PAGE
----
Santa Catalina Mission
1949 photo of the Pai-pai at mission ruins by Marquis McDonald.
Santa Catalina Mission

In 1798, an adobe house with two rooms was built. In 1799, another adobe house was constructed to serve as a shelter for girls and single women. Santa Catalina had a population of 133 Indians in 1800. Another house was also built that year. In 1802, an adobe structure with two rooms was constructed and may have served as a workshop.

Eight Dominicans are named serving Santa Catalina: José Loriénte, Tomás Valdellón, Jacinto Fiol, Manuel de Aguila. Antonio Fernández. José Duro, Manuel Saiz, and Padre Félix Caballero who was perhaps the last Dominican in charge at Santa Catalina (1819-1839).

California was officially divided into two districts on March 26, 1804. Arrillaga was made governor of Upper (Alta) California, and Captain Felipe de Goycoechea was appointed to be governor of Lower (Baja) California. Alta California also was called Nueva (New) California, and Baja California was called Antigua (Old) California. These names (Nueva and Antigua) appeared on documents describing the two regions of California for many years. The idea for a third mountain mission, ordered by Padre Gómez, was abandoned.

In a letter written in Loreto on December 23, 1808, the Dominican Padre Ramon López wrote: “The two missions in the hills, Santa Catalina and San Pedro, cannot give what they don’t have. The minister at Santa Catalina formerly was able to send something, but now he struggles just to make ends meet.”

The population at Santa Catalina was reported as more than 600 in 1824 then down to 250 in 1834. This would have made Santa Catalina the most populous of the Dominican missions. In October of 1839, the Santa Catalina mission was attacked, burned, and 16 neophytes were slain. Padre Caballero, nor any other Dominican, ever returned to rebuild Santa Catalina.

Santa Catalina Mission
The mission site plan as drawn by Peveril Meigs, in 1929.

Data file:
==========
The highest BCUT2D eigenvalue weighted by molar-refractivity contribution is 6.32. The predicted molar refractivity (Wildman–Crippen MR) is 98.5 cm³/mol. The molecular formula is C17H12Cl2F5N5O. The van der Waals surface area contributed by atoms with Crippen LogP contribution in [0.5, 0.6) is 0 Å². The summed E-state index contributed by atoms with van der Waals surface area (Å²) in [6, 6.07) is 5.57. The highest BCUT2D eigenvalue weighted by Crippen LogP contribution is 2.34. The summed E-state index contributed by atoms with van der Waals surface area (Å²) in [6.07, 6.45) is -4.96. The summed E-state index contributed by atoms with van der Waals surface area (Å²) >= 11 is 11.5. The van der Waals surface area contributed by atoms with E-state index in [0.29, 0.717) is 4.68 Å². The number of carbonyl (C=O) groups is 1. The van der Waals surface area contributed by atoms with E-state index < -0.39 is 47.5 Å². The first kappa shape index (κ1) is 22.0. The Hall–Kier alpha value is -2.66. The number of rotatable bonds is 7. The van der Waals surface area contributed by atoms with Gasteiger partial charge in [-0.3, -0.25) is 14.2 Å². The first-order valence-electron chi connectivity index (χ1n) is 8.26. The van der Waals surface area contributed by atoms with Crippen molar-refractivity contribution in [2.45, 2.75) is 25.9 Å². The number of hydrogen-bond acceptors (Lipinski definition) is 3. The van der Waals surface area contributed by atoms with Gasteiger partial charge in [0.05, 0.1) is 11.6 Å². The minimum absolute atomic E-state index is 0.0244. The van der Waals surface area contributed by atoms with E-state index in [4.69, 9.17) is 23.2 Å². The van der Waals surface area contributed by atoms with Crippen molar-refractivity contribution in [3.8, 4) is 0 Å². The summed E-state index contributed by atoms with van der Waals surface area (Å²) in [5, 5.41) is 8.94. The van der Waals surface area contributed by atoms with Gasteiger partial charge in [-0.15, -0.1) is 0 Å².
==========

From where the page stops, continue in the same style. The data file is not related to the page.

Santa Catalina Mission

The walls have melted back to the ground leaving almost nothing to visualize the once important mission. Archeologists in recent years have excavated to the stone foundation at a corner of a mission room, and accurately mapped the site with sophisticated equipment. The Pai-pai Indians are still living near the mission. Their village is called Santa Catarina which is a slightly different spelling than the mission’s name.

To reach the Santa Catalina mission site by Santa Catarina, use the Ensenada-San Felipe highway (Mexico #3) and drive to the town of Ejido de los Héroes de la Independencia, Km. 91. Go east, on a concrete road. Near the 5 mile mark from Hwy. 3, the concrete ends and take the dirt road curving to the left and go downhill passing the town church, then work left through the little town of Santa Catarina soon going over a hill to the cemetery. Turn left and go up the hill, above the cemetery. The mission site is 5.5 miles from Highway 3. You may need to park and walk up the hill if not in an Off-Road vehicle.

GPS data and satellite views of the mission sites in Baja California can be seen at Viva Baja.

About David

David Kier is a veteran Baja traveler, author of 'Baja California - Land Of Missions' and co-author of 'The Old Missions of Baja and Alta California 1697-1834'. Visit the Old Missions website.

Updated: Sep 19, 2018 03:27 PM